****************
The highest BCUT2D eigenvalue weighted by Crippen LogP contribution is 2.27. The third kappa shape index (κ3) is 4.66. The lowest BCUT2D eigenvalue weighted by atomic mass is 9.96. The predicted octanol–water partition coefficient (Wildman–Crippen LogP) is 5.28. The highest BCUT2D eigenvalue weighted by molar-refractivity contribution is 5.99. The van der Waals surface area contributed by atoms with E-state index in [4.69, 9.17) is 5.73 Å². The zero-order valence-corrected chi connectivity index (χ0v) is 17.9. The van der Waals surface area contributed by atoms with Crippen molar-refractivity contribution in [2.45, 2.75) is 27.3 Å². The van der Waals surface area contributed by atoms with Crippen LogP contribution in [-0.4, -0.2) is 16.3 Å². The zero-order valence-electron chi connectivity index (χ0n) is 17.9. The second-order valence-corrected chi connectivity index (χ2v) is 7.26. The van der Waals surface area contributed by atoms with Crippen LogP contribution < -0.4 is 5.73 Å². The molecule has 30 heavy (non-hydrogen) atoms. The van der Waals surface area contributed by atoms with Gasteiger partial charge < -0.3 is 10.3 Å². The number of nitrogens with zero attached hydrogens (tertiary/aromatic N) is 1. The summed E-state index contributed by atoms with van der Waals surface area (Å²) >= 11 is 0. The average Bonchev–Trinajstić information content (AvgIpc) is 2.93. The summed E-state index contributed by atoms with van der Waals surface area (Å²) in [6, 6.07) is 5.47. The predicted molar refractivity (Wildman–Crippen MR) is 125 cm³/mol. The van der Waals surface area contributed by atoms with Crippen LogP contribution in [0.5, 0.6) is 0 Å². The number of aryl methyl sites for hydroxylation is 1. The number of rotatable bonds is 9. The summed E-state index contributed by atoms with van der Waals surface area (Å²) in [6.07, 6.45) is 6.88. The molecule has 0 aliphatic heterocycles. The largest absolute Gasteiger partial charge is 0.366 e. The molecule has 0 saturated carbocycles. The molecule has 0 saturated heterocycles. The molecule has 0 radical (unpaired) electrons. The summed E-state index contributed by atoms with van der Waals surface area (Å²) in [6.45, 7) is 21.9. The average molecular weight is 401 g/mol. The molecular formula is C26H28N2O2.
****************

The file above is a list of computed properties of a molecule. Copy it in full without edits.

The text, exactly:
The highest BCUT2D eigenvalue weighted by Crippen LogP contribution is 2.27. The third kappa shape index (κ3) is 4.66. The lowest BCUT2D eigenvalue weighted by atomic mass is 9.96. The predicted octanol–water partition coefficient (Wildman–Crippen LogP) is 5.28. The highest BCUT2D eigenvalue weighted by molar-refractivity contribution is 5.99. The van der Waals surface area contributed by atoms with E-state index in [4.69, 9.17) is 5.73 Å². The zero-order valence-corrected chi connectivity index (χ0v) is 17.9. The van der Waals surface area contributed by atoms with Crippen molar-refractivity contribution in [2.45, 2.75) is 27.3 Å². The van der Waals surface area contributed by atoms with Crippen LogP contribution in [-0.4, -0.2) is 16.3 Å². The zero-order valence-electron chi connectivity index (χ0n) is 17.9. The second-order valence-corrected chi connectivity index (χ2v) is 7.26. The van der Waals surface area contributed by atoms with Crippen LogP contribution < -0.4 is 5.73 Å². The molecule has 30 heavy (non-hydrogen) atoms. The van der Waals surface area contributed by atoms with Gasteiger partial charge < -0.3 is 10.3 Å². The number of nitrogens with zero attached hydrogens (tertiary/aromatic N) is 1. The summed E-state index contributed by atoms with van der Waals surface area (Å²) >= 11 is 0. The average Bonchev–Trinajstić information content (AvgIpc) is 2.93. The summed E-state index contributed by atoms with van der Waals surface area (Å²) in [6, 6.07) is 5.47. The predicted molar refractivity (Wildman–Crippen MR) is 125 cm³/mol. The van der Waals surface area contributed by atoms with Crippen LogP contribution in [0.5, 0.6) is 0 Å². The number of aryl methyl sites for hydroxylation is 1. The number of rotatable bonds is 9. The summed E-state index contributed by atoms with van der Waals surface area (Å²) in [6.07, 6.45) is 6.88. The molecule has 0 aliphatic heterocycles. The largest absolute Gasteiger partial charge is 0.366 e. The molecule has 0 saturated carbocycles. The molecule has 0 saturated heterocycles. The molecule has 0 radical (unpaired) electrons. The summed E-state index contributed by atoms with van der Waals surface area (Å²) in [6.45, 7) is 21.9. The average molecular weight is 401 g/mol. The molecular formula is C26H28N2O2.